Tornillo’s Tent City Symbolizes Trump’s War on Latinos

By Janet Murguía, UnidosUS President and CEO

It’s a hundred degrees in Tornillo, Texas, but there are children here who don’t have anything except for a tent to protect them from the scorching heat.

I joined hundreds of other advocates who traveled to Tornillo to demand an end to the inhumanity happening at our border. Families who reach the border are detained, and children are separated from their parents. So many have been detained that a tent city has been built in Tornillo to provide shelter.

The day began with a prayer that the rally would embody a peaceful call to reunite more than 2,000 children with their families. I spoke alongside elected officials, fellow civil rights leaders, and advocates, some of whom are UnidosUS Affiliates. We each shared why this fight is a personal one for us.

The crowd was diverse, but I noticed that most of the speakers and attendees were Hispanic. This abomination of a human rights violation impacts our community at the deepest level.

Through chants, poetry, art, and the raw passion you could sense in the crowd, it was clear to me — to all of us — that this fight to reunite Latino families requires unity, but must be led by Latinos.


If “tent city” rings a bell, it’s probably because of Joe Arpaio’s infamous outdoor prison, which was closed down last year because, among other reasons, it was needlessly humiliating and inhumane. These children are being treated the same way.

After a journey of hundreds, sometimes thousands, of miles, escaping levels of violence and poverty that most of us will never experience, asylum-seeking children who are desperate for safety finally reach their new home only to be taken from their parents. Officials speak to them in a language they don’t understand. They’re taken to shelters where they don’t know anyone, with no idea where their parents are.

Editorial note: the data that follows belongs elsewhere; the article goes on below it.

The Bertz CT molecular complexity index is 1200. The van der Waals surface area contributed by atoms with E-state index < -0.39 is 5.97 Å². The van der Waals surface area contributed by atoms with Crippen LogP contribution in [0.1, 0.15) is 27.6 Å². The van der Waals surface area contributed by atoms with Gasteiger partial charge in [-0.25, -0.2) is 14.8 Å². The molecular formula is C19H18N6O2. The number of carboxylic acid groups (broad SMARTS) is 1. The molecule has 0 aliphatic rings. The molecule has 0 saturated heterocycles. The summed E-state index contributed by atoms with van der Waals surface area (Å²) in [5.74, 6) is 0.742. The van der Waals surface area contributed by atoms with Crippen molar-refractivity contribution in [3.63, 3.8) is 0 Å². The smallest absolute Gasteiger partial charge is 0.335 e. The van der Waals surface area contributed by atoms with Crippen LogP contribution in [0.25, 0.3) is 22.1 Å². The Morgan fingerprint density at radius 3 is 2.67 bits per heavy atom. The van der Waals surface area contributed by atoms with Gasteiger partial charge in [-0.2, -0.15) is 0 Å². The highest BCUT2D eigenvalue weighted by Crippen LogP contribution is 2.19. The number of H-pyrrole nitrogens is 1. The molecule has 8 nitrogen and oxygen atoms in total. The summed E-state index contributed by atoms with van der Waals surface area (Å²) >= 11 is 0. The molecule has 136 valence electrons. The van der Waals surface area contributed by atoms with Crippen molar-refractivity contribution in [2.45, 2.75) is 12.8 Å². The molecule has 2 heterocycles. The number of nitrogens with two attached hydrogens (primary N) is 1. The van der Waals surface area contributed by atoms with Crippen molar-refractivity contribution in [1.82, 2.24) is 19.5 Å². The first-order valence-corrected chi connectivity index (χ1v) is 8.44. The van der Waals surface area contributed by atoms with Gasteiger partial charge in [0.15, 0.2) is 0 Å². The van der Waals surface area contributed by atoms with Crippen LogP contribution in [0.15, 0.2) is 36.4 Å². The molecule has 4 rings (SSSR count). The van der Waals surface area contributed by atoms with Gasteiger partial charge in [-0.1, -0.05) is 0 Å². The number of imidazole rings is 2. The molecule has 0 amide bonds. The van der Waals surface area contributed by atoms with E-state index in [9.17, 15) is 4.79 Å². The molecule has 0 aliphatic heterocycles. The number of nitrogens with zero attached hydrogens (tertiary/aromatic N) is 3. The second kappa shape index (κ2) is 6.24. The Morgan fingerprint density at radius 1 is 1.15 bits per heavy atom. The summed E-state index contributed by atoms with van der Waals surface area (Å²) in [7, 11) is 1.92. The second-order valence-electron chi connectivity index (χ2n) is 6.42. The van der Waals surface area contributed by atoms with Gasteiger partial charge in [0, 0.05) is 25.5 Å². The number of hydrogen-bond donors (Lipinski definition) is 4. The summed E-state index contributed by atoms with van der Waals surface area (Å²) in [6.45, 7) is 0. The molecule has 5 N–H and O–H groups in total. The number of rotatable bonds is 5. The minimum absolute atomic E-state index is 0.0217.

In all, there are more than 11,000 children either detained or in temporary shelters. They miss their parents, the only parts of their lives they didn’t lose in the journey, until they crossed the border.

Despite efforts to blame others and confuse us with lies, President Trump is responsible for the suffering and trauma we’re witnessing. There is no process in place to reunite these families. Fathers have committed suicide. Mothers have had their babies wrenched from their arms while breastfeeding. These children will suffer lifelong consequences, and some may never see their parents again.

Although Trump issued an executive order to stop the public outcry, it isn’t a real solution. Fewer families will be separated, but they will still be detained. If the order goes through, they can be detained in government and military facilities indefinitely. They can be detained — imprisoned — while the Trump administration hopes we forget about them. But we won’t forget.

This isn’t the first time Trump has tried to separate families. When he took DACA status away from our children, he was separating families. When he repealed temporary protected status, he was separating families. His lack of action regarding Hurricane Maria’s impact on Puerto Rico led to the separation of families through the migration of thousands to the states. And in the past two months alone, hundreds of families have been separated in four states because of workplace raids that indiscriminately target our community.


At the Tornillo rally, one of the day’s speakers said, “The only fight we lose is the fight we give up.” No one in the crowd was willing to give up fighting for what they know in their hearts is right. Tornillo showed us all that there’s energy and momentum to resist Trump’s cruel and barbaric anti-immigrant policies, now more than ever before. It also showcased the resilience, solidarity, and action in the community.

Tornillo is just the beginning. There are rallies scheduled in cities across the country on June 30. Lend your voice and show your outrage at a rally near you. Go with your friends and family.

Your voice is crucial right now, and so is your vote. The most important thing you can do is register to vote, and show up at the polls. Our votes can put a stop to abhorrent policies that demean others and tear loving families apart.

Tent cities in the middle of the desert do not represent the country I know and love, and I can’t stand silent in the face of devastating and unamerican policies. Stand with me, and embody America at its best by demanding a humane solution for these families.

The largest national Latino civil rights and advocacy organization in the United States, UnidosUS works to improve opportunities for Hispanic Americans.